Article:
Why we don’t agree with the journalism at MBC
For some time now, the Malawi Broadcasting Corporation (MBC) has been in the spotlight for all the wrong reasons.
Nineteen months before the next presidential elections, that story is back again
We learn that MBC’s biased coverage was yet again raised by the Parliamentary Committee on Commissions and State Enterprises.
The committee yesterday confronted the Malawi Communications Regulatory Authority and demanded to know why the State broadcaster chose to ignore the opposition in covering the recent by-elections
Yes we agree with the committee. Why give a blackout on the by elections? Is it because the Democratic Progressive Party (DPP) lost?
This is the reason why we dislike the journalism at MBC because it undermines the efforts of all journalists who work hard to be objective in their coverage of events.
Imagine, they chose to ignore the demolition of DPP in the just ended by elections. We are not impressed with that.
This may be hard for people who have never been journalists to understand, especially members of the ruling class who believe that it is “fair and balanced”, yet everyone at MBC knows that it has a political agenda that comes down from on high.
That smirk, when they explain that every administration has abused MBC, not only makes the State broadcaster a liar—it also mocks the integrity of all journalists who have committed their lives and careers to the ideals of objective journalism.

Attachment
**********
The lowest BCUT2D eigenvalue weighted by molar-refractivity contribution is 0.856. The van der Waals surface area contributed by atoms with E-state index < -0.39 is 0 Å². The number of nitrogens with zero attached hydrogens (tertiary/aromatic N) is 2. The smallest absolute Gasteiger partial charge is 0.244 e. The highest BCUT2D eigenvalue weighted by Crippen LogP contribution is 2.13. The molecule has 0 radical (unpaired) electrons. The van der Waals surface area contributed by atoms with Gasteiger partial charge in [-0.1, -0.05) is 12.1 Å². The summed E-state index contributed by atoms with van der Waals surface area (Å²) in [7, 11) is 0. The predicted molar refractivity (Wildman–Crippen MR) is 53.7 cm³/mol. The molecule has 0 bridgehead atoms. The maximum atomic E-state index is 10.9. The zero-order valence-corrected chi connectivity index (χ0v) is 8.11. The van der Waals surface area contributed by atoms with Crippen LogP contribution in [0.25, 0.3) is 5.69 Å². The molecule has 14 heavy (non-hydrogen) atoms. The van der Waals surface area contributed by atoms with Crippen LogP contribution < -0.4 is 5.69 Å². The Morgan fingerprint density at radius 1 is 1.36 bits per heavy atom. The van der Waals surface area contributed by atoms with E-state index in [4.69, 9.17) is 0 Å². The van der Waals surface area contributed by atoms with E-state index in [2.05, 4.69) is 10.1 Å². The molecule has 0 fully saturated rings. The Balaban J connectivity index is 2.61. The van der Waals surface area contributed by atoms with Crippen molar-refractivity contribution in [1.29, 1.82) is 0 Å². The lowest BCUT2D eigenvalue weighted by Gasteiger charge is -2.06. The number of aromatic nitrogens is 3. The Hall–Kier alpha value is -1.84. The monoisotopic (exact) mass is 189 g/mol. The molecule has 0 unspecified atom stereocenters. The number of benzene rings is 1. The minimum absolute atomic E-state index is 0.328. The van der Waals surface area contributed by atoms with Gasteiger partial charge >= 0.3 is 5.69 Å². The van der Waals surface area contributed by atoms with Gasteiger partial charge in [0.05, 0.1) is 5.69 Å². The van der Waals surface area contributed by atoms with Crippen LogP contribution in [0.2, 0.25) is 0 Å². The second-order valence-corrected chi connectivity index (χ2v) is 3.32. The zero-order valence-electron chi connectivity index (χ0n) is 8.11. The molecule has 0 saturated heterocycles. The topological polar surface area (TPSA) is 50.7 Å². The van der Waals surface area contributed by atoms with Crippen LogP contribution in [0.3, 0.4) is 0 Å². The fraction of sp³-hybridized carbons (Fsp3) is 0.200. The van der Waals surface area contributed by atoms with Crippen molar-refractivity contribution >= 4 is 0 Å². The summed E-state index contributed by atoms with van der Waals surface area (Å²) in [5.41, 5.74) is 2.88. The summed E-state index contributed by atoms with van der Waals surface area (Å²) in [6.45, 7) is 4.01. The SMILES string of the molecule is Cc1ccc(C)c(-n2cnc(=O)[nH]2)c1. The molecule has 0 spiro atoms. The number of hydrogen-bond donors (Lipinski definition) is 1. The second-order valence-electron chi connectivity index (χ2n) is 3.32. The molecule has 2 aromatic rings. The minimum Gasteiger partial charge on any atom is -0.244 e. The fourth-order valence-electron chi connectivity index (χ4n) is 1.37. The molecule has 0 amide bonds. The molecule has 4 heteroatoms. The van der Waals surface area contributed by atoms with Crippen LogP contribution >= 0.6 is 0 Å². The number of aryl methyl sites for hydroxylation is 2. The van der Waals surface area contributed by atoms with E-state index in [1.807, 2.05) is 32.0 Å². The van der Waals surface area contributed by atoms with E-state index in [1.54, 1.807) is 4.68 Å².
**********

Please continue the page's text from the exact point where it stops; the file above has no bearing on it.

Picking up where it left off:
Most reporters care passionately about what they do — and just as passionately about doing it right.
Journalists, in general, don’t enter the profession to make money. If money were their goal, they would apply their college education and insatiable curiosity in more profitable directions — such as becoming political operatives.
The egos of real journalists are fed not by the money they make, but by the impact they have. Journalists have impact by covering controversy and causing change. If change they are pursuing affects a government of the day— in this case the DPP-led government— it is not being anti-Malawi.
Yes we admit that in newsrooms we support different political parties, but we always strive to work together peacefully and productively because we have always used the same rulebook.
That’s why “fair and balanced” is an example of the Big Lie,and why all of us — no matter our politics — should be a little bothered by that. It’s certainly why virtually all journalists who take objectivity seriously dislike the practice at MBC.
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